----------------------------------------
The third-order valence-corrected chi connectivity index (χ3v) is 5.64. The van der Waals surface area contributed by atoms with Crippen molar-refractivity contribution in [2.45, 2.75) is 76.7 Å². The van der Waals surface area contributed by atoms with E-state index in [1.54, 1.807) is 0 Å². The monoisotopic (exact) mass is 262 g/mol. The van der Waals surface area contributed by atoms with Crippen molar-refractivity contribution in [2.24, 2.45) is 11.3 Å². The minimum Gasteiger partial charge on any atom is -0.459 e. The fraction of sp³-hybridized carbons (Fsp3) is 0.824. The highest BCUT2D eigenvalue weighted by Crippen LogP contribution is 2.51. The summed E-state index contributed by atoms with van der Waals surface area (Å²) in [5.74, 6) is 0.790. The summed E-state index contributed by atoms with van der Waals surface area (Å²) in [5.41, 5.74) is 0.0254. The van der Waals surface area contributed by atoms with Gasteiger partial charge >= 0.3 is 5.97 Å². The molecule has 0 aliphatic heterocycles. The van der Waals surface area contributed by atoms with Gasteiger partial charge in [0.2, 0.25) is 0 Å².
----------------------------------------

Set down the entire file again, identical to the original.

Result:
The third-order valence-corrected chi connectivity index (χ3v) is 5.64. The van der Waals surface area contributed by atoms with Crippen molar-refractivity contribution in [2.45, 2.75) is 76.7 Å². The van der Waals surface area contributed by atoms with E-state index in [1.54, 1.807) is 0 Å². The monoisotopic (exact) mass is 262 g/mol. The van der Waals surface area contributed by atoms with Crippen molar-refractivity contribution in [2.24, 2.45) is 11.3 Å². The minimum Gasteiger partial charge on any atom is -0.459 e. The fraction of sp³-hybridized carbons (Fsp3) is 0.824. The highest BCUT2D eigenvalue weighted by Crippen LogP contribution is 2.51. The summed E-state index contributed by atoms with van der Waals surface area (Å²) in [5.74, 6) is 0.790. The summed E-state index contributed by atoms with van der Waals surface area (Å²) in [5.41, 5.74) is 0.0254. The van der Waals surface area contributed by atoms with Gasteiger partial charge >= 0.3 is 5.97 Å². The molecule has 0 aliphatic heterocycles. The van der Waals surface area contributed by atoms with Gasteiger partial charge in [0.2, 0.25) is 0 Å².